1914 – 1918 TIMELINE

THE MACEDONIAN FRONT - SOCIO-ECONOMIC SITUATION

1914
MOBILIZATION

About 200.000 soldiers were mobilized from all parts of Macedonia, who were on both sides of the front line. Serbia mobilized about 50 thousand, Bulgaria about 120 thousand and Greece about 20 thousand soldiers.

1915
THE POSITIONING

In the period between October 1915 and September 1918, the forces of the Entente (the French, Serbian, British, Russian, Italian and Greek armies) were stationed to the south of the front line, and to the north were the Central Powers (Bulgarian, German and Austro-Hungarian). There were around 1.200.000 soldiers stationed from both sides.

CIVILIAN POPULATION
Мајка со деца

It was estimated that 16.7% - 27.8% of the total population in then Serbia (with Vardar Macedonia) did not survive the war, which is the highest percentage of victims. In some villages in Mariovo, for example, according to some authors, the death rate was 50-80%, and the cities of Bitola and Dojran were particularly affected, which were almost completely destroyed.
The civilian population was particularly affected by the war, primarily by infectious diseases. Bad hygiene habits and the activeness of the armies contributed to the easier spread of infectious diseases. Malaria was already widespread in Macedonia, where malarious areas covered about 70% of the fertile land, where 92-94% of the total population lived.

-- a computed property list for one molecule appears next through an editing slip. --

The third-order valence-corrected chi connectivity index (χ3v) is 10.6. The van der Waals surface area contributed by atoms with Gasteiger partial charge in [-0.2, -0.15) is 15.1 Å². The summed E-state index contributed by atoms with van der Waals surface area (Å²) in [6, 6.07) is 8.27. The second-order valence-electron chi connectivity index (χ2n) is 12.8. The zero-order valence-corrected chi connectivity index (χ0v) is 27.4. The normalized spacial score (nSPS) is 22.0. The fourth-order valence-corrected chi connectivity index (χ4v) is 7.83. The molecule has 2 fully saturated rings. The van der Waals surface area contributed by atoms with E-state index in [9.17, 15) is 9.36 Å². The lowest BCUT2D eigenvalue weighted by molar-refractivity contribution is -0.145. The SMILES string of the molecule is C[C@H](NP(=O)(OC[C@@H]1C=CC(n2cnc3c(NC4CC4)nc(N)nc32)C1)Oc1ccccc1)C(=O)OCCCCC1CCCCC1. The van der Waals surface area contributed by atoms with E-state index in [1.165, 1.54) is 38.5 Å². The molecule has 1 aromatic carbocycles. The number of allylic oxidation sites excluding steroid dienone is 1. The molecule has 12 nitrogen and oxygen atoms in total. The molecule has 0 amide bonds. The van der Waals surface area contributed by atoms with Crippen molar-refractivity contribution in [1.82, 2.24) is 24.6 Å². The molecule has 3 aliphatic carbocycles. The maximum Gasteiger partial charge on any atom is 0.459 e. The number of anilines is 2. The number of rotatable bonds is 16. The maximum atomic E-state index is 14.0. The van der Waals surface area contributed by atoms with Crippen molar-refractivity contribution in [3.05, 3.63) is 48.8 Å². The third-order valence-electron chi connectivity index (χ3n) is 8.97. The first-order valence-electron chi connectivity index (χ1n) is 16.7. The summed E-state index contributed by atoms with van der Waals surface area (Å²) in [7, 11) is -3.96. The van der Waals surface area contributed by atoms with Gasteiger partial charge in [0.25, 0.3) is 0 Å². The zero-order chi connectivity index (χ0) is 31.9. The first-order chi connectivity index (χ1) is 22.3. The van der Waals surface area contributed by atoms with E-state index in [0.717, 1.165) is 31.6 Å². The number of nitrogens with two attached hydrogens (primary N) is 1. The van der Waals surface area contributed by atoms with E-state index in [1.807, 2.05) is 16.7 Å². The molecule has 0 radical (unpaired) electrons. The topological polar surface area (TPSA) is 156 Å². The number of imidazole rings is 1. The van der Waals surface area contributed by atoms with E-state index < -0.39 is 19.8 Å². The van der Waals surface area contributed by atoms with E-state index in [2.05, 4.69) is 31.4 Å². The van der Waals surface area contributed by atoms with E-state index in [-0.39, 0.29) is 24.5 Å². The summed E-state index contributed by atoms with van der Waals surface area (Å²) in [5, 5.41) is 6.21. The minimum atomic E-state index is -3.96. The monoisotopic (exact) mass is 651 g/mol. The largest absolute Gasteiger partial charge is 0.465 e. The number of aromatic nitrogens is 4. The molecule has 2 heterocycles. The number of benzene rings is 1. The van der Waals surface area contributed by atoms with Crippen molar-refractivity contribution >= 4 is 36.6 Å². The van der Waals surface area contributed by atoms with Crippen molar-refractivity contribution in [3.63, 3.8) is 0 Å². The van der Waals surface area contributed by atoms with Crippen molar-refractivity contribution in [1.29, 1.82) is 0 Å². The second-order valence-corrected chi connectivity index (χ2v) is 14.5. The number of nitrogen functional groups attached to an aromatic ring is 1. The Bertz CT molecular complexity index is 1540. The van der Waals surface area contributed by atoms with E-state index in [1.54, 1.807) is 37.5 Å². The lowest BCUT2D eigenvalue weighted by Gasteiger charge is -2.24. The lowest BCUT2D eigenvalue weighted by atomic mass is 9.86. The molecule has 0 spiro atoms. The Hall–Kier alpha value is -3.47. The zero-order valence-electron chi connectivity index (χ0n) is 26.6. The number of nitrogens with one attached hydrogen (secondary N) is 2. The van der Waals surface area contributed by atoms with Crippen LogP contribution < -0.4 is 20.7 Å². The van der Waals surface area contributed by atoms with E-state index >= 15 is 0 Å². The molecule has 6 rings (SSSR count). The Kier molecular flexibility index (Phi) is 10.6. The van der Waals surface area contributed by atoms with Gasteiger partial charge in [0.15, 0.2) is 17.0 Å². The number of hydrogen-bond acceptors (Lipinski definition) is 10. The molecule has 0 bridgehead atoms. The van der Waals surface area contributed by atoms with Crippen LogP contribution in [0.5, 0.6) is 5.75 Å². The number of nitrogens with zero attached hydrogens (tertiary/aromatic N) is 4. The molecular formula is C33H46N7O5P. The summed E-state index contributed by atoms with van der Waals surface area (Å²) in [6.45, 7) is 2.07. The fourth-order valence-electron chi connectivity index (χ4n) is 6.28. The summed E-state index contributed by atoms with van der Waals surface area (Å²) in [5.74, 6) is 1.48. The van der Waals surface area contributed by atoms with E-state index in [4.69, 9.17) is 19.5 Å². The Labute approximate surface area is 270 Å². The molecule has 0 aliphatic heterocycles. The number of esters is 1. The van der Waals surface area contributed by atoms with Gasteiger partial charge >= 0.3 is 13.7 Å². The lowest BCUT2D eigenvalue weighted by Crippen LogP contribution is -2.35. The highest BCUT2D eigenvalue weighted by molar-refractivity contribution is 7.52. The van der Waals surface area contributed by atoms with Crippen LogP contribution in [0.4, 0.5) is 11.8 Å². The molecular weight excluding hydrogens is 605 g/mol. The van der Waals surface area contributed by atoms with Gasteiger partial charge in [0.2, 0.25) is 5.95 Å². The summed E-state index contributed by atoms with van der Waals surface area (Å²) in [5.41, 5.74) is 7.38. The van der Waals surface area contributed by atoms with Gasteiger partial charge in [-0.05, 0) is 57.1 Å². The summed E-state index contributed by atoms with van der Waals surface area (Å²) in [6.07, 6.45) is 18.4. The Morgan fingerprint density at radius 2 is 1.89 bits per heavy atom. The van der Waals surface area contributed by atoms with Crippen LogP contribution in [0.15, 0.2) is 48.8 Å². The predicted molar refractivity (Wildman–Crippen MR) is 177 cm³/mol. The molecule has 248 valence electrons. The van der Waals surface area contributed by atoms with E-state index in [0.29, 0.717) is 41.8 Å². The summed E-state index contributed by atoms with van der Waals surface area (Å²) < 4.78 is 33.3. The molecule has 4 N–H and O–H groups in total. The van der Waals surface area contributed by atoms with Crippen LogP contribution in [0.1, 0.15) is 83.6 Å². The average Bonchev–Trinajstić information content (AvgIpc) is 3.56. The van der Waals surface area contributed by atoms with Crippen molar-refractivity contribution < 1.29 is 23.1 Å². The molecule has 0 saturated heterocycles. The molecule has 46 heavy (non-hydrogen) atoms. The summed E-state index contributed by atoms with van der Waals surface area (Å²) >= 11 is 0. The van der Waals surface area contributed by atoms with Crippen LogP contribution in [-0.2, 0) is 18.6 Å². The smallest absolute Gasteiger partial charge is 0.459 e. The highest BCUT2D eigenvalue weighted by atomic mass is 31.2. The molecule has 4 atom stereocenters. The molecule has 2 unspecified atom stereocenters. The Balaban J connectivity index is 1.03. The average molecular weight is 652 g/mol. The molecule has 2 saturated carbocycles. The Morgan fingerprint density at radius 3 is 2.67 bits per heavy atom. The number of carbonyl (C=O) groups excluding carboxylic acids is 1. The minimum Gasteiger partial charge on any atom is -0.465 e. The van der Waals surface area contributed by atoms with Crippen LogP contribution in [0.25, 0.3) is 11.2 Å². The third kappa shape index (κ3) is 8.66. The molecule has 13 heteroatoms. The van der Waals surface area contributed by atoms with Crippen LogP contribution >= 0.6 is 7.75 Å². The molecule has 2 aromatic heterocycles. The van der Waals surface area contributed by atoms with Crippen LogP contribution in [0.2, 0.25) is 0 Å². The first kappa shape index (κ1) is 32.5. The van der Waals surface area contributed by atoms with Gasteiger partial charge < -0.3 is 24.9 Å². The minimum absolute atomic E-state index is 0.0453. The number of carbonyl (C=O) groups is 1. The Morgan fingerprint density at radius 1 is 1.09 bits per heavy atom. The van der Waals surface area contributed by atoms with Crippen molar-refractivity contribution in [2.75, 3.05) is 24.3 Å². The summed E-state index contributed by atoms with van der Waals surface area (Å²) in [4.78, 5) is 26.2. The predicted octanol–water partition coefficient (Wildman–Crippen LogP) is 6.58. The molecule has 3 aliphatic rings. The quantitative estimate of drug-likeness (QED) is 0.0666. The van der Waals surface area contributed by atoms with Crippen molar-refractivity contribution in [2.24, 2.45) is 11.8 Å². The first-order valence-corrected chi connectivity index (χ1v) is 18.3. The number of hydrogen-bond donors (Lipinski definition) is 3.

Influenza (Spanish flu) – estimated 50-100 million victims.

FOREIGN MEDICAL MISSIONS

During the Balkan and First World Wars, the Balkans faced a shortage of medical personnel. Few in number, some of the medical personnel died fighting infectious diseases, and almost all of them were put in the service of the army. Due to the disaster Serbia was facing, various medical missions such as the Scottish Women's Hospital (SWH), the American Womans Hospital (AWH), the Red Cross, etc. arrived in the Balkans. Some of them remained in Macedonia and Serbia even after the end of the war.

1818
TRUCE

The First World War began in the Balkans, but it can be said that on September 14, 1918, on the Macedonian front at Dobro Pole, an unstoppable process of weakening the Central Powers began, which heralded the end of the Great War. A few days after this battle, on September 29, 1918 in Thessaloniki, an armistice was concluded between the headquarters of the Allied Eastern Command and the delegation of the Bulgarian government. On October 30, 1918, the armistice between the Ottoman Empire and the Entente powers was signed in Mudras, and the armistice with Austria-Hungary was signed on November 3, 1918. As a result of all the circumstances, Germany signed the armistice on November 11, 1918, in the French city of Compiègne. These events testify how vital and long-term contribution to the historical connotation the events of the Macedonian front have made.

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